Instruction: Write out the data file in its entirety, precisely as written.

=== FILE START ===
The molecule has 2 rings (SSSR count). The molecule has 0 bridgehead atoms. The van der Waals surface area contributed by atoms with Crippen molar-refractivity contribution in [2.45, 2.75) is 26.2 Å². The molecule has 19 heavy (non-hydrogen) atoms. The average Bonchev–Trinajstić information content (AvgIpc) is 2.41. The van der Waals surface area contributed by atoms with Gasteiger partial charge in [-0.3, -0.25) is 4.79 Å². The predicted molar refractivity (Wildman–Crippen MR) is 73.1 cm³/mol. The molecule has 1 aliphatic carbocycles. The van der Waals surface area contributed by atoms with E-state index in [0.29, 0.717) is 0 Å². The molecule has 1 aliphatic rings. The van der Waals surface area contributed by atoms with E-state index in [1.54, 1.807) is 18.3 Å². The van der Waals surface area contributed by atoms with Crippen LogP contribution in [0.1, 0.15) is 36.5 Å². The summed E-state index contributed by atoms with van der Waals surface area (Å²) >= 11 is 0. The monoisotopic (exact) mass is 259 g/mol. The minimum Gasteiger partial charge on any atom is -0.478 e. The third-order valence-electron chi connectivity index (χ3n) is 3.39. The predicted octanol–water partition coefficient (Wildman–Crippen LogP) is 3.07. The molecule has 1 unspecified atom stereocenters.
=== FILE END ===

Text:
The molecule has 2 rings (SSSR count). The molecule has 0 bridgehead atoms. The van der Waals surface area contributed by atoms with Crippen molar-refractivity contribution in [2.45, 2.75) is 26.2 Å². The molecule has 19 heavy (non-hydrogen) atoms. The average Bonchev–Trinajstić information content (AvgIpc) is 2.41. The van der Waals surface area contributed by atoms with Gasteiger partial charge in [-0.3, -0.25) is 4.79 Å². The predicted molar refractivity (Wildman–Crippen MR) is 73.1 cm³/mol. The molecule has 1 aliphatic carbocycles. The van der Waals surface area contributed by atoms with E-state index in [0.29, 0.717) is 0 Å². The molecule has 1 aliphatic rings. The van der Waals surface area contributed by atoms with E-state index in [1.54, 1.807) is 18.3 Å². The van der Waals surface area contributed by atoms with Crippen LogP contribution in [0.1, 0.15) is 36.5 Å². The summed E-state index contributed by atoms with van der Waals surface area (Å²) >= 11 is 0. The monoisotopic (exact) mass is 259 g/mol. The minimum Gasteiger partial charge on any atom is -0.478 e. The third-order valence-electron chi connectivity index (χ3n) is 3.39. The predicted octanol–water partition coefficient (Wildman–Crippen LogP) is 3.07. The molecule has 1 unspecified atom stereocenters.